Burnout happens to all of us at some point in our lives, and in each individual scenario it’s equally unfortunate, usually soul-crushing, and sometimes identity-crisis inducing. I’ve been reflecting on the fluctuations of burnout I’ve experienced since first becoming tangibly aware of and irate about oppression. Many of us, especially those who hold generally oppression-inducing identities, may remember an initial enlightening phase of our lives. I remember choosing not to wear a bra, pulling a shirt that read “Vagina Warrior” over my torso, and getting into an argument with some random white guy at a baseball game who said something homophobic.

I have realized that over time I mellowed out. There was certainly a need for maturity in how I talked about these issues, but there was also an assimilation to respectability politics taking place. The delivery of my perspectives became more palatable to my white friends, more tolerable to my male friends, more easily ignored by the few un-woke friends I’d forgotten to delete from Facebook. Over time, my college education also molded me to fit into socially acceptable roles that reflected my “leadership” and gave others permission to comment on how “articulate” I was. Additionally, there was a genuine sense of exhaustion from always being on, and that made the assimilation process more appealing. It warrants less effort to be complacent with existing structures. It requires less vulnerability to avoid identification with terms “radical” and “activist.”

As both my own experience and the above interaction illustrate, there’s a counterintuitive epidemic of burnout in social change fields. I know others can relate when I say that despite my commitment to staying engaged, outside forces and perpetual subjugation sometimes suffocate my vision for justice. Sometimes the manner and the level to which we participate in social justice efforts is to the point of our own detriment.

As a practitioner of yoga and meditation, and as a professional in the fields of public health and social work, I constantly grapple with how we can balance the needs of the social world with our needs as individuals. Too often, I feel and I notice in others, the incredibly heavy weight of burnout. I find myself contemplating why this happens and how we can break the cycle.

The first reason I think burnout happens is that many of us misalign our intentions and our actions; we give too much of ourselves to the wrong people, or to the wrong causes, or at the wrong times. We decide that if we are to participate in the fight for social justice, we must engage with every fight for justice, and do so 24/7 with 100% effort. Sometimes, we fight for justice on auto-pilot. In doing so, we become consumed with the problems as abstract forces to fight against, instead of the causes as people to fight for.

Second, I think that in some cases people burnout because they are constantly concerned with being visible activists, instead of just walking the talk. Certain roles and responsibilities are more attractive to us because we know we will be acknowledged or rewarded. We forget that activism is an everyday thing but that it looks a little different for everyone.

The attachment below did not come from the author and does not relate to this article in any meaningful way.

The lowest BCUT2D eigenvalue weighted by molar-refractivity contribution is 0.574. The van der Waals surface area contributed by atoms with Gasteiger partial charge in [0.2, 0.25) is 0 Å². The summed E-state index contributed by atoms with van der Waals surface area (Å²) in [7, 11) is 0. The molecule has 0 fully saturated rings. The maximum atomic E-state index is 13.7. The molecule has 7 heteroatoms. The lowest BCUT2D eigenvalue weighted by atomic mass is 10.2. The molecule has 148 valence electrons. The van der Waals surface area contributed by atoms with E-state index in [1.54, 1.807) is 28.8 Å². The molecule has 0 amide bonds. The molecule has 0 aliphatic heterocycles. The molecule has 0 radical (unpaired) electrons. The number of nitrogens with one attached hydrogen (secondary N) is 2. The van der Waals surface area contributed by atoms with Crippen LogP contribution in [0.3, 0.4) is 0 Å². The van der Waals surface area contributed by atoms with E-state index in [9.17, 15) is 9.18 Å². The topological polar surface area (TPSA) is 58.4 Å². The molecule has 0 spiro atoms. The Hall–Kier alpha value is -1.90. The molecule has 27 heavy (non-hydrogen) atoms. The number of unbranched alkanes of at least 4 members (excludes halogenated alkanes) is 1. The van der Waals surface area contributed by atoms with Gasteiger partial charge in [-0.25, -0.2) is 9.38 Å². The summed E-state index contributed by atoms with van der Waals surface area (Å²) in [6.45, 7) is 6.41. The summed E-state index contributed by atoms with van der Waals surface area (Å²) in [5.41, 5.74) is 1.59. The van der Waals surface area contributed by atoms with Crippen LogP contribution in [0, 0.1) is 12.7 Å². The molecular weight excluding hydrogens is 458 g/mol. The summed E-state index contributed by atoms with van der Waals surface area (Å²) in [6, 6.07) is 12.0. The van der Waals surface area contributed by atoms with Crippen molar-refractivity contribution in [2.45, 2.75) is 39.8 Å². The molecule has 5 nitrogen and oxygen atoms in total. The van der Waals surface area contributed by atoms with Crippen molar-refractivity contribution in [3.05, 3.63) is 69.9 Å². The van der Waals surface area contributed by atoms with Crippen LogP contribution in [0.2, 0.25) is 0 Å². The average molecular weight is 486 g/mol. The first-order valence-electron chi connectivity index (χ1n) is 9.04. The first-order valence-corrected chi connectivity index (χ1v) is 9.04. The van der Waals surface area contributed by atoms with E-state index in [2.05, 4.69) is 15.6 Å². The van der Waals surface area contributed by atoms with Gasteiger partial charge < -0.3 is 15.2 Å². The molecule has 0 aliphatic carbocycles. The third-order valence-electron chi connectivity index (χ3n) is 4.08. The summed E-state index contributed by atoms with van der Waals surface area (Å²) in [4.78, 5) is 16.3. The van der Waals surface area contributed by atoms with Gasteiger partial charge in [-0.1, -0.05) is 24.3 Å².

The third thing is that we matriculate into the fatigue of the prior generation. We start thinking more about what is impossible instead of what is possible. We learn a certain history that tells us the way things have been done is the way things will always be done. We might not only burnout, but sellout. We risk becoming complacent with outdated values, perhaps in the promise of a well-paying job.

Sometimes we settle for survival. Sometimes we rely on hating the enemy as our primary strategy of resistance, and minimize the role of love for the self and the community. Instead, we should reflect on our perspectives of self and inquire within often: What do I need to do this long and arduous work? How can I bring love and joy into this deep suffering? The answers will look different depending on our identities and experience of the oppressive structure in question.

Activism is a marathon and we have to view life as constant training. You do not always need to be the voice, the expert, or the educator of your (or especially someone else’s) plight. Give yourself permission to utilize your strengths and protect your needs. Sometimes, it is the invisible, subtle, or passive contributions that are most useful. In the same vein, we have to honor when people need space or choose paths different than our own as long as they are not harming anyone. Guilt and blame are simply not useful.

Love-based activism requires that we are brave enough to dream beyond what seems possible and start asking for what we truly need. Contrary to popular belief, it is not ridiculous to desire a society where everyone doesn’t just survive, they thrive. We need to create systems and institutions that acknowledge personal well being, and that encourage people to authentically blend their political and professional interests. We should consider the ways we perpetuate oppression in social justice movements, and insist with that all the spaces we work and live in intentionally incorporate more liberating strategies.